Second, while it needs to retain a focus on addressing the challenging issues of plastic waste, the Government of Canada must use tools other than the Canadian Environmental Protection Act and its Schedule 1 List of Toxic Substances to regulate plastic waste. Declaring plastics toxic in Canada will greatly undermine the confidence of global investors. It will deliver a message that Canada is indeed ambivalent about growing the sector, despite the resilience, responsiveness and economic opportunity demonstrated through this crisis.

I look forward to responding to your questions. Thank you again for the opportunity to speak with the Committee this evening.

Hill Times opinion piece: Let’s end plastic waste

In the February 27 edition of The Hill Times, a joint opinion piece by President of BASF Canada and Chair of CIAC Board of Directors, Marcelo Lu and President and CEO of CIAC Bob Masterson laid out the Canadian chemistry industry’s plans for tackling the issue of plastic waste.

Hill Times Wednesday February 27th 2019

Tackling climate change needs chemistry, CIAC tells Sixth Estate panel

The chemistry sector is uniquely qualified to help tackle the global issue of climate change, Bob Masterson President and CEO of CIAC, told a panel discussion on climate change In Ottawa January 31.

Pictured: Catherine Clark and CIAC President and CEO Bob Masterson

The Climate Change and the Environment panel, organized by the Sixth Estate News online broadcaster, also included leader of the Green Party, Elizabeth May; Parliamentary Secretary to the Minister of Environment and Climate Change, Sean Fraser; and the vice-president of federal affairs for the Insurance Bureau of Canada, Craig Stewart. It was moderated by Catherine Clark.

David Coletto, CEO of Abacus Data also provided interesting findings showing that the majority of Canadians think climate change is an important problem and that they didn’t know which political party was best suited to tackle the problem.

“Chemistry is a key driver to sustainability and Canada has a low carbon feedstock making us carbon-advantaged over other jurisdictions that use coal,” said Mr. Masterson. “So how do we make these changes happen faster? Price the things you don’t want – like carbon, GHGs – and reward the things you do want – like jobs and growth.”

Ms. May even jumped in to support Mr. Masterson’s comments on the U.N. Kigali Accord, which came out of the Montreal Protocol in the 1980’s, starting in 2019, new refrigerants from the chemistry sector will avoid 0.5 C of global temperature increases, making them the single largest contributor to addressing climate change to date.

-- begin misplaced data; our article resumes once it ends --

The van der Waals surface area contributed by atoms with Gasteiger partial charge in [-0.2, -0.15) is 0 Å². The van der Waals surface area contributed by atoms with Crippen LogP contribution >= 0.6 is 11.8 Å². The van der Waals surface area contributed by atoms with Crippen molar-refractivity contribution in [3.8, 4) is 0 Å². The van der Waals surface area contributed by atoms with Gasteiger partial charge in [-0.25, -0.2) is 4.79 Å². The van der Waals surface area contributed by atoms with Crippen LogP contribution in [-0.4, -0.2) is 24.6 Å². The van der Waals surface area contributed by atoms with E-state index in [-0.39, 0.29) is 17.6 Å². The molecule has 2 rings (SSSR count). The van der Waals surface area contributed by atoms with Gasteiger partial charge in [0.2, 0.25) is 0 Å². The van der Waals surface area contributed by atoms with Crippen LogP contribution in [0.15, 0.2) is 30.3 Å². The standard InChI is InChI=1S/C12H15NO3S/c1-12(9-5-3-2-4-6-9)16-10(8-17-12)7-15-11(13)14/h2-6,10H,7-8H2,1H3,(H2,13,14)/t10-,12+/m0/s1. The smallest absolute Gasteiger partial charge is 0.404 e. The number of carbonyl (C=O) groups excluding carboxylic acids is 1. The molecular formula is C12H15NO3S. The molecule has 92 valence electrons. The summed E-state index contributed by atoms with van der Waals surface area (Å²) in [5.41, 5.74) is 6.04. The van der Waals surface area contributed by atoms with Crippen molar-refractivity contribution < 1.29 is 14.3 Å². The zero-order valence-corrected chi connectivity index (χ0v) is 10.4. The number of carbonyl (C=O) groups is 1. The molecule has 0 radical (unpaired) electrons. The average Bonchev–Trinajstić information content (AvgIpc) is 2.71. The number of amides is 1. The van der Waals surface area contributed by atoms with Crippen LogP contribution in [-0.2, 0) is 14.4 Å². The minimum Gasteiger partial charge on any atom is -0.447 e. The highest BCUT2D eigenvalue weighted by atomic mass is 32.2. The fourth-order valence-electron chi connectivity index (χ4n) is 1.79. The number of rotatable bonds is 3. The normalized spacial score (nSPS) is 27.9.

“We can, when we seek to do it, make real change,” Ms. May told the panel. “Like the Montreal Protocol to protect the ozone layer in the late ‘80s, we can take the same approach with climate change. We have to talk about our success stories.”

Other panelists included Dale Marshall, national program manager at Environmental Defence, Rachel Curran, principal at Harper and Associates and Velma McColl, managing principal at Earnscliffe Strategy Group, in a segment hosted by Global News Chief Political Correspondent David Akin.

Watch the recording or read a full rundown of the panel discussion.
Read Bob Masterson’s opinion piece Chemistry: Essential to Canada’s Transition to a Low-Carbon Energy Future

Addressing public perception of the chemistry industry and how to improve it

 

CIAC President and CEO, Bob Masterson, discussed the pressing issue of marine litter, plastic waste and how to change the public’s perception of the chemistry industry in a keynote address at the annual Chemistry Canada Conference in Edmonton on September 25.

Mr. Masterson presented findings from a survey of Canadians’ perception on plastics, explained how plastics are essential to our modern and sustainable way of life, and what the chemistry industry must do to turn public perception around.

CIAC congratulates Elysis for new carbon-free aluminum production process